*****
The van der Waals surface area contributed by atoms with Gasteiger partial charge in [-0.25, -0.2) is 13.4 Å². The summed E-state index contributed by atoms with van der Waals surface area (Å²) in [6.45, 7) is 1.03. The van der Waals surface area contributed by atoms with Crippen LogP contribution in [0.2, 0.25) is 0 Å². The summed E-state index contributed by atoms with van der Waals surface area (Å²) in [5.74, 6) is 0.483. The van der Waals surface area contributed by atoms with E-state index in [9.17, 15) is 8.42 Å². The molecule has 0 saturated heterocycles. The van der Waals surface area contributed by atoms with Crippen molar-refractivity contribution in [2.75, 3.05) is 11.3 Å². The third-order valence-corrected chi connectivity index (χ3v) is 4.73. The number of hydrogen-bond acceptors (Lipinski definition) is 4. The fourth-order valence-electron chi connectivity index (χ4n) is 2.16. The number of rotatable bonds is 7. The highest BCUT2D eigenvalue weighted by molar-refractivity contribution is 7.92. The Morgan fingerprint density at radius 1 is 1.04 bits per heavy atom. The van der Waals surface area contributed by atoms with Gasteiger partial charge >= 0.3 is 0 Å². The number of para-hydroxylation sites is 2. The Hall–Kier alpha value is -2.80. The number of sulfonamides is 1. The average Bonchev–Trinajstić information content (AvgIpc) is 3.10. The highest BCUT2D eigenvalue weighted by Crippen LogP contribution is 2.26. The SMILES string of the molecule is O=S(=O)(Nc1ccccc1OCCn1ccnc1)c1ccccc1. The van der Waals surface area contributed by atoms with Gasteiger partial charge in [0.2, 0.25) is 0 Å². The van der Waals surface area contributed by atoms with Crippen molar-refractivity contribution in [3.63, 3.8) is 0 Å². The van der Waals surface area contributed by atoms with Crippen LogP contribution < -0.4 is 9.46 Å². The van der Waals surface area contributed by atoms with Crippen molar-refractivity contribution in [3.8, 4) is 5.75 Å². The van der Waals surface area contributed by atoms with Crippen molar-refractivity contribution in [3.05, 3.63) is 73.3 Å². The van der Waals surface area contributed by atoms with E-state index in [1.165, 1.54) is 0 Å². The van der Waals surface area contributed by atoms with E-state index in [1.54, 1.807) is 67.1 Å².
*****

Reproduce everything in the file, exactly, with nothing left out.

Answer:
The van der Waals surface area contributed by atoms with Gasteiger partial charge in [-0.25, -0.2) is 13.4 Å². The summed E-state index contributed by atoms with van der Waals surface area (Å²) in [6.45, 7) is 1.03. The van der Waals surface area contributed by atoms with Crippen LogP contribution in [0.2, 0.25) is 0 Å². The summed E-state index contributed by atoms with van der Waals surface area (Å²) in [5.74, 6) is 0.483. The van der Waals surface area contributed by atoms with E-state index in [9.17, 15) is 8.42 Å². The molecule has 0 saturated heterocycles. The van der Waals surface area contributed by atoms with Crippen molar-refractivity contribution in [2.75, 3.05) is 11.3 Å². The third-order valence-corrected chi connectivity index (χ3v) is 4.73. The number of hydrogen-bond acceptors (Lipinski definition) is 4. The fourth-order valence-electron chi connectivity index (χ4n) is 2.16. The number of rotatable bonds is 7. The highest BCUT2D eigenvalue weighted by molar-refractivity contribution is 7.92. The Morgan fingerprint density at radius 1 is 1.04 bits per heavy atom. The van der Waals surface area contributed by atoms with Gasteiger partial charge >= 0.3 is 0 Å². The number of para-hydroxylation sites is 2. The Hall–Kier alpha value is -2.80. The number of sulfonamides is 1. The average Bonchev–Trinajstić information content (AvgIpc) is 3.10. The highest BCUT2D eigenvalue weighted by Crippen LogP contribution is 2.26. The SMILES string of the molecule is O=S(=O)(Nc1ccccc1OCCn1ccnc1)c1ccccc1. The van der Waals surface area contributed by atoms with Gasteiger partial charge in [0.2, 0.25) is 0 Å². The van der Waals surface area contributed by atoms with Crippen molar-refractivity contribution in [3.63, 3.8) is 0 Å². The van der Waals surface area contributed by atoms with Crippen LogP contribution < -0.4 is 9.46 Å². The van der Waals surface area contributed by atoms with Crippen molar-refractivity contribution in [3.8, 4) is 5.75 Å². The van der Waals surface area contributed by atoms with Crippen molar-refractivity contribution in [3.05, 3.63) is 73.3 Å². The van der Waals surface area contributed by atoms with E-state index in [1.165, 1.54) is 0 Å². The van der Waals surface area contributed by atoms with E-state index in [1.54, 1.807) is 67.1 Å².